Anti-Icer / Deicer Specifications


Junior Member
I have viewed the forum posts on this site for quite a while and only recently decided to participate. I am concerned with how specifications are written for liquid deicers.

Agencies concerned with writing a specification should keep in mind that the specification you write must take into account the unique environmental and geographical concerns in your area. Consider the topography, weather extremes, environmental concerns, level of desired service and available equipment and manpower and write a specification to address these items. What works great in Colorado or Idaho may not be the best product for New York or Vermont. Given the current budget crisis in many agencies, it is important to make sure that you are not buying more "power" than you need. And don't confine your choices to a single type of product, a good toolbox contains useful tools and changes in weather may deamnd changes in approach. Leave yourself that option.

Recent history has shown that if you have unique concerns and design a specification to address that, the manufacturers will quickly dial in a liquid that meets your spec at a competitive price. There is an abundance of guidance available through the internet, symposiums and from manufacturers that can guide you through the process.

Be wary of writing a sole source spec unless that product is required to meet a very unique concern in your service area. Not only does it reduce the chance for competitive pricing, it is fiscal irresponsibility to the taxpaying public.

I work for a manufacturer researching and designing snow and ice control products. I will not, however, use this public forum to sell my products, that would be irresponsible of me. All of the products in the marketplace work to a degree. Some work longer...some faster...make sure that the product you choose works for you and your customer, the travelling public.


Senior Member
Central Indiana
Snowballs must have sat in one of dale's siminars...:D;)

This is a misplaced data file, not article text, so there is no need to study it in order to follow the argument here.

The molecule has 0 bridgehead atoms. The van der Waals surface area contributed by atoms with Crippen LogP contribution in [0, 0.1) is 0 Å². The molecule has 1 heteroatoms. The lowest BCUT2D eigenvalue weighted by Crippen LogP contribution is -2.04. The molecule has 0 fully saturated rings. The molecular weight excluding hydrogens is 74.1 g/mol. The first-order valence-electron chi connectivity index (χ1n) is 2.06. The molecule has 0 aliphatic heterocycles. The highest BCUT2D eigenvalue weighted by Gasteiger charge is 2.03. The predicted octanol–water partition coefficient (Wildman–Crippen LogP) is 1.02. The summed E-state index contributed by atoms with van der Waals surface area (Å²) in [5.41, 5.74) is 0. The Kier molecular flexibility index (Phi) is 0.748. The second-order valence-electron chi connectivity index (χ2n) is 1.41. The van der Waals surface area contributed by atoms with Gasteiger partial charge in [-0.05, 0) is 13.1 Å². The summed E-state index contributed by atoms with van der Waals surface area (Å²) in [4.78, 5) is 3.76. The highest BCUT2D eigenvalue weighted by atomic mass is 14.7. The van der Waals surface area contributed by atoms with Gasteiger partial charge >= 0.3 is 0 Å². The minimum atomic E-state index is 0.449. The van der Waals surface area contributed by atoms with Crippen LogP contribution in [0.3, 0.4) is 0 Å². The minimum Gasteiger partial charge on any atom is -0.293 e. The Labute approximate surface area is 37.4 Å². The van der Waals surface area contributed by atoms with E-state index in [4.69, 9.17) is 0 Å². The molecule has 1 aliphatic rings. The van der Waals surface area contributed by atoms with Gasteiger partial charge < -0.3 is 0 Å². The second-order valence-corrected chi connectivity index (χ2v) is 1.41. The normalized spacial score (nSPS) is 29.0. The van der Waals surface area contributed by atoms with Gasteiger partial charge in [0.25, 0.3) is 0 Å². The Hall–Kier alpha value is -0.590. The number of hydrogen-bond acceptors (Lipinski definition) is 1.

Just kidding

Welcome to plowsite :waving:

As a end user of only liquid product for anti/de-icing, I am glad to add someone else on plowsite, who may be able to expand my knowledge of tools available.


Junior Member
Portsmouth, NH
Our state looks for an ASTM for salt. Is there any organic liquid out there that passes ASTM? I have a Nuclear power plant I sell to. It requires that I provide an ASTM Spec or Chemical & Physical Analysis of the product . Provide a lock down of the product from the terminal of origin to the customer. This is so the product does not get tampered with. Also covers me.

Jay Kosack

Junior Member
Fishkill, NY
Mr. Nulawndog:

There is no liquid deicer with an ASTM spec. ASTM has taken it under review.

Many of the liquids follow the PNS standard. There are some liquid deicers that meet SAE/ASM 1435 spec that also have ISO 9001 registered companies manufacturing them. Your State would most likely accept this in lieu of an ASTM spec product.

Jay Kosack


Junior Member
Boston, Mass.
Usually, specs are developed by a variety of means, but almost always exclusively driven by someone who needs them asking the supplier to provide them. That's where the exclusivity comes in and problems begin.

The chemistry is changing quickly and while liquids are getting a lot of attention, the future is emerging to be performance blended dry products that are fortified with liquids.

Too many people think that liquids can be used universally for deicing; they can not. If you start throwing 100 gallons per lane mile of liquid in New England, you might as well be spraying liquid Joy soap on the road. For anti-icing, around 30 gallons per lane mile works on most liquids, but the high humidity of the East Coast storms and climate are inhospitable to liquids for deicing, unlike the arrid mountain states where liquids are used for both anti-icing and deicing.

We have had much better success in treating OGFC pavement with fortified dry products than with prewetting or antiicing. But conventional pavements seem to respond to liquids normally.

There are many idiosyncracies about winter chemicals, and while it's not rocket science, it's not what the salesman tells you either.

Specifications for public and private deicers should be developed in such a way as to provide an opportunity for all the products to be considered on an equal basis. The way to do that is to work closely with knowledgable people who can open specs and not close them while avoiding the pitfalls of "too many cooks in the kitchen".

If you want only one product, then specifiy one product. But if you want to try to consider all products, specifications need to be adjusted accordingly.:D